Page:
There will be a "Composting 101" workshop Monday September 27 at 6:30pm at the Main Library in South Bend. If you want to learn about composting you may want to check it out. Sponsored by the Soil and Water Conservation District, it will earn you an "instant rebate" coupon that can be used towards the purchase of a 5...5-gallon compost tumbler and/or a rain barrel. For more information or to register: 574-291-7444 ex3
After I pull out the plants I hoe up as best I can then put down grass clippings , or shredded leaves . This will breakdown , and enhance the soil . I will put the clippings on thick , and hopefully next year I will pull the top layer off and with a little hoeing be ready to plant without tilling . What I pull off the top I will put back in between the rows as mulch to keep on feeding the plants .
More fall projects include a walking path , covered shelter , small greenhouse , fruit trees and benches . Also we a doing community plots that we will give to neighbors to grow their own garden in
2012 plans include a fitness trail . So I think I will be busy right through winter .

Sunday, September 19, 2010

ND Students Shine


Great job today by a real action driven environmental group from ND . They help the enviroment through service . Which is the way it should be . A great day lots of work was done . They cleaned out beds , and got bthem ready for next year . Put down mulch in the isles , and harvested .
We also had a large amount of visitors in the garden . Still lots to harvest . Some folks came to harvest , and enjoy a good sit !!



video

Thursday, September 16, 2010

Getting ready for next spring


One of the many lessons I have learned this growing season is that while have nice rows of grass between the growing beds is pretty , its a nightmare to maintain . So this fall we are putting down wood chips between the growing beds . This will keep down the weeds that spread into the beds , and save me mowing time . After a few years we can shift the growing beds because the wood chips will compost int to great soil . Although the wood chips are a little raw ( fresh from a downed tree ) they will serve the purpose , and they were free thanks to Wayne at Arbor supply .

Monday, September 13, 2010

The Garden Keeps on Giving

I was out at the LaSalle Square Unity Garden Sunday morning doing a little work . It was nice to see a woman out weeding for a long time . Later a man stopped by to harvest a a watermelon , and some okra . He said he was heading over to the Memorial Hospital garden . Another family stopped to pick some green beans . Hear it is September , and fall is fast approaching , but the gardens keep on giving . The garden has Zucchini , Okra , Green beans , radish , Mustard greens , Collards , Lettuce . Arugula , Kale , Turnip greens , Peppers , Tomato's , Tomatillos , and even a few raspberries . So while my thoughts keep heading toward fall , winter , and even next spring the garden is still trying to stay in summer mode . Its a good thing .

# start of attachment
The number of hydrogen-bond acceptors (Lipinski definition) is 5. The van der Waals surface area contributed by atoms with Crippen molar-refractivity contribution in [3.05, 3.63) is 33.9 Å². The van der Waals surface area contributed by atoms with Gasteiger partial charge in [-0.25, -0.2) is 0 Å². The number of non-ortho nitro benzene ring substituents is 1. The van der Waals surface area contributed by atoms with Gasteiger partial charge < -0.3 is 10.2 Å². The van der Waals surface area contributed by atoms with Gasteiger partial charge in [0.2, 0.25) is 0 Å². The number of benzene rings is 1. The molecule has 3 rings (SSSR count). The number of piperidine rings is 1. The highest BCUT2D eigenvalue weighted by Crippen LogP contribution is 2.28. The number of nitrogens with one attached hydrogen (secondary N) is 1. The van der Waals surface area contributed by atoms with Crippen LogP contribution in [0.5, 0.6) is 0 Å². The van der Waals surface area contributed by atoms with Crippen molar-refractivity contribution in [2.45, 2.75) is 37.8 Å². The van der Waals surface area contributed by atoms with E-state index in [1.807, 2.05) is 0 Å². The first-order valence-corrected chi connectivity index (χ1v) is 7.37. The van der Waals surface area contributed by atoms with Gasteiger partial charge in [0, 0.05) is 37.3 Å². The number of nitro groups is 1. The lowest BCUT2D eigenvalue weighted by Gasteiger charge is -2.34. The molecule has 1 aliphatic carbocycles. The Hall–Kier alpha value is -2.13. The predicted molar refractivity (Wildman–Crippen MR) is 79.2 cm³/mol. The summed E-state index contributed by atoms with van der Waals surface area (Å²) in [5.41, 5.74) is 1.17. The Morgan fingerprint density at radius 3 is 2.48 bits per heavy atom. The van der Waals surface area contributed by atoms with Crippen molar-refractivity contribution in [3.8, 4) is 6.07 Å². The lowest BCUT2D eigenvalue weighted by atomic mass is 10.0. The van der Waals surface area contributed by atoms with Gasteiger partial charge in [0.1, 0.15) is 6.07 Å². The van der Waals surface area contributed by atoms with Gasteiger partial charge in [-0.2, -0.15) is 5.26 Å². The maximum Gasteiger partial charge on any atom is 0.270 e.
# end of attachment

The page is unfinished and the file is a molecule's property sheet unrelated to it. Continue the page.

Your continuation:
Wednesday, September 8, 2010

Changing of the Season


It has been a remarkable growing season . I believe with the over 30 Unity Gardens in South Bend , and Mishawaka area that a real impact has been made on many people . The gardens have produced a great deal of healthy food for many in need . The Gardens have brought many diverse people together to share a sense of community . On average the LaSalle Square garden has received between 40 & 50 visitors a day . These folks come out to harvest , work , and share life stories with others. There is alot to be learned from watching , and talking with the people in the gardens . I have learned much from the time I spend in the gardens , but most of all I have learned that the gardens are much needed in this community . The garden leaders , and volunteers did a great job not only with raising food , but with promoting the Unity Garden message of sharing .


So as the seasons change , and the cool weather rolls in the warm weather plants try to hang on and squeeze out the final round of food , and the cool weather plants thrive providing whatever they can before the frost comes . Its a sad time of year , and my thoughts drift to next years planning . Spring will come too soon , and it will start all over again . More people coming together to enjoy the bounty, and beauty of a garden .


Monday, September 6, 2010

Educational Series

The Unity Gardens, Memorial Community Health Enhancement, and Health works will present "Good News About Good Food": on Sept 18th from 2pm to 3pm in the LaSalle Branch Public Library. Topics include diet planning, the food pyramid, and interactive games to encourage a closer look at how we eat. Future monthly workshops will include A Path to Healthier Eating, including recipes, food preparation guides, and free ingredients!

Educational Series

The Unity Gardens, Memorial Community Health Enhancement, and Health works will present "Good News About Good Food": on Sept 18th from 2pm to 3pm in the LaSalle Branch Public Library. Topics include diet planning, the food pyramid, and interactive games to encourage a closer look at how we eat. Future monthly workshops will include A Path to Healthier Eating, including recipes, food preparation guides, and free ingredients!

Thursday, September 2, 2010